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« Obama’s private talk with Hillary -- Barack, don’t listen! | Main | Will Hillary Clinton say she lost fair and square? »

June 07, 2008



Ha ha. The very idea that America is a threat to anyone. Rest assured, companeros, that a bright and shining future awaits America - but for now she sleeps. But someday - her youth shall awake - Columbia will shake off her sloth, re-commit herself to her republican ideals and the spirit of Cincinnatus will rise again - we will resume our march on destiny.

[and yes - we will learn from our "sophisticated friends in Europe and elsewhere - secret police, internal purges - ah yes, we will finally incorporate foreign legal concepts into American life...]

Frank Warner

Poor Rusty. He didn't come here looking for InstaTrouble.

He came here to respond to my post on the Kennedy assassination. He coincidentally saw the J.K. Rowling post (before Glenn Reynolds did) and wrote up the first comment.

While he was tying that comment to the track, along came the Hogwarts Express to part his hair.

Rusty, I don't agree with what you said, but I'm glad you're free to say it, just as I'm glad our free press can challenge everything government does, and I accept the democratic fact that a defeatist opposition party can be elected into power over Congress in the middle of a war.

Of course, I remain appalled that a pro-Castro nut-job could murder a president of the United States, or that Communist regimes could kill tens of millions of "their own people" with hardly a word of protest from freedom's loudest critics.


Pree-cisely, Mr. Warner. rusty may be solidly on the hysterically hyperbolic side, but he's in no danger from his government, and that's the way (uh-huh, uh-huh) we like it.

I think it's fabulous that [spoiler alert for anyone who's interested but hasn't read Deathly Hallows yet] Rowlings has Neville, not Harry, Ron, or Hermione, destroy the last Horcrux. It is, however, a source of some embarrassment to me that I'm so very into those books at my age...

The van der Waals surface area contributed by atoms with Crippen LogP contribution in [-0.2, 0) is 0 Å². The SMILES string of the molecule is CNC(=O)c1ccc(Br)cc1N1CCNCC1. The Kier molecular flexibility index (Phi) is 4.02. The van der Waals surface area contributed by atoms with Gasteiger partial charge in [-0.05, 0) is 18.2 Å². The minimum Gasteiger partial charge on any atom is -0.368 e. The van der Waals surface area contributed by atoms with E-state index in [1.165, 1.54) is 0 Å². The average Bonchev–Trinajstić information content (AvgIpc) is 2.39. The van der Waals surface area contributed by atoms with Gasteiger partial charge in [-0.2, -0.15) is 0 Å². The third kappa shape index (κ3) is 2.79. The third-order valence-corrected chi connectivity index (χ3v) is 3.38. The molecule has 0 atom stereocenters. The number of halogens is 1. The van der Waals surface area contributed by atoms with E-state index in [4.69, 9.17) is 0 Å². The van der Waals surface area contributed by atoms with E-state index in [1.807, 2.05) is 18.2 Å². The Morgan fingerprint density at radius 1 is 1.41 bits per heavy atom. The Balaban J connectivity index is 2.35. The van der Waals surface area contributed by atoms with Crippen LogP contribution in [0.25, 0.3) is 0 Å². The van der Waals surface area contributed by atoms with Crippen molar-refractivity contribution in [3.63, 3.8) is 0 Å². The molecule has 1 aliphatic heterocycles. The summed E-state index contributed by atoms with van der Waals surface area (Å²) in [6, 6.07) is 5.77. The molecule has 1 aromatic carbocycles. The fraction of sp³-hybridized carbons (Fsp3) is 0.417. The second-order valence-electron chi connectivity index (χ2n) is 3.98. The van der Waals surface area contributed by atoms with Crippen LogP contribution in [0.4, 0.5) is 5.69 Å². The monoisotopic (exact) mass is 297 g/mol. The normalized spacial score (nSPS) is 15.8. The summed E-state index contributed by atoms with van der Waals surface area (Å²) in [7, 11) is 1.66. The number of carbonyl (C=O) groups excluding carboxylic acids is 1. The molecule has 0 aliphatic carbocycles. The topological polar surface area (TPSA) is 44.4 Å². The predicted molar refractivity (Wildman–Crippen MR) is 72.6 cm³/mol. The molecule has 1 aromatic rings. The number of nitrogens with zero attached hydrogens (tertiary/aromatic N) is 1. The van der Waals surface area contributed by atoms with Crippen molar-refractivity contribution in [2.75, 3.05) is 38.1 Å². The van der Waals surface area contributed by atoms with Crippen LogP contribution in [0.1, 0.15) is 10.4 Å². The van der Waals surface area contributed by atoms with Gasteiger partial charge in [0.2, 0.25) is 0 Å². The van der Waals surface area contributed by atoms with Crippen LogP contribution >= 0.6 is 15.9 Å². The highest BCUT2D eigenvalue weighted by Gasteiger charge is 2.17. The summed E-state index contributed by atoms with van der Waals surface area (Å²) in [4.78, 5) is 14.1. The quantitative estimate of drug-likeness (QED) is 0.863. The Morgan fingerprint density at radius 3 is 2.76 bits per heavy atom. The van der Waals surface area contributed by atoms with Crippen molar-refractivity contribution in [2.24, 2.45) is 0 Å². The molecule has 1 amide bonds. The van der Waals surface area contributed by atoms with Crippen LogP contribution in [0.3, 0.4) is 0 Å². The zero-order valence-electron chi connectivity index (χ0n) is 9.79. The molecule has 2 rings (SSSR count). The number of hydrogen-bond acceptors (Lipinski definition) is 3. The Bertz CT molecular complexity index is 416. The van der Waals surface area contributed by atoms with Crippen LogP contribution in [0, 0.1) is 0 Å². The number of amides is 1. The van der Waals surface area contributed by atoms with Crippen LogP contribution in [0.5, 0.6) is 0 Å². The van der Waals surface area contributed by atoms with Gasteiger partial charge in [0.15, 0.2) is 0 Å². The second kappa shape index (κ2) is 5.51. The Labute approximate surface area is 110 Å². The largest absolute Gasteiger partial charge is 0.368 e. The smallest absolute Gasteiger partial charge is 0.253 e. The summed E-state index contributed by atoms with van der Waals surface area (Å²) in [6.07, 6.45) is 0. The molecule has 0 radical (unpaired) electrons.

Sheesh, what happened to this nice quiet blog? :)

Anyway I've never understood why people love Harry Potter so much but I have respect for the author after having read this.


The Harry Potter series are great stories full of action, adventure, mystique and a bit of romance. Once you pick one up, there is no putting it down. I believe there is no denying that J.K. Rowling has inspired more of our youth to read than any other author of the era. In my opinion, she deserves a great deal of credit for this.

It was a big surprise to find she was sending this warning of totalitarian states. I never would have expected it. I figured she was more like the Hollywood types who believe there isn't a war if you don't go.

The reality is that there are wars going on even where bombs aren't exploding and shots aren't being fired. Illegitimate regimes are at war with their own people. Many prefer to give them legitimacy and avoid the unpleasant task of forcing them to stop. Others know better than to coddle evil. Kudos to J.K. Rowling for being among the latter group.

jj mollo

JK Rowling is an exceptional writer of The Saga, the recurring vision of Good vs. Evil. It is apparent to me, as it should be to everyone, that Evil exists, that it can be monstrous beyond our feeble imaginations, and that there is no guarantee that Good will prevail.

In these days when you have anti-war zealots trying to sabotage a newly grasped victory, revisionists come out of the woodwork, like Pat Buchanan, to argue that World War II, the paradigm of stuggle against evil, was in itself unnecessary. Appeasement is, they say, a viable policy if only the leaders are smart enough to execute it. Hitler was merely misunderstood and had some legitimate grievances. Saddam was a man who knew how to keep a lid on the volatile Arab temperament, with occasional help from his playful sons.

I don't know what Rowling's position is on the Iraq war, but it's apparent she gets it. She understands what it was like, and she understands the need to take action against such seeping pustules of evil as Baathist Iraq. Good people in the US had no problem standing back from the carnage in Rwanda and Cambodia and post-republican Vietnam and Cuba and Korea. Rowling is right that there is a lack of imagination there.

I don't know where she stands politically, but I know where she stands in human terms. I'm not choosing sides here, but John McCain knows what she had to imagine. From my point of view, Barack Obama had better be pretty careful to respect that experience. I'm not saying that Obama has had an easy life, but the racism he might have suffered growing up in the US does not, in all likelihood, compare to the experiences of political dissidents in any number of countries, even today.

Frank Warner

I wonder how many of the Harvard graduates got what she said.


"War is an ugly thing, but not the ugliest of things. The decayed and degraded state of moral and patriotic feeling which thinks that nothing is worth war is much worse. The person who has nothing for which he is willing to fight, nothing which is more important than his own personal safety, is a miserable creature and has no chance of being free unless made and kept so by the exertions of better men than himself." -- John Stuart Mill

rusty my boy, he is talking about you.

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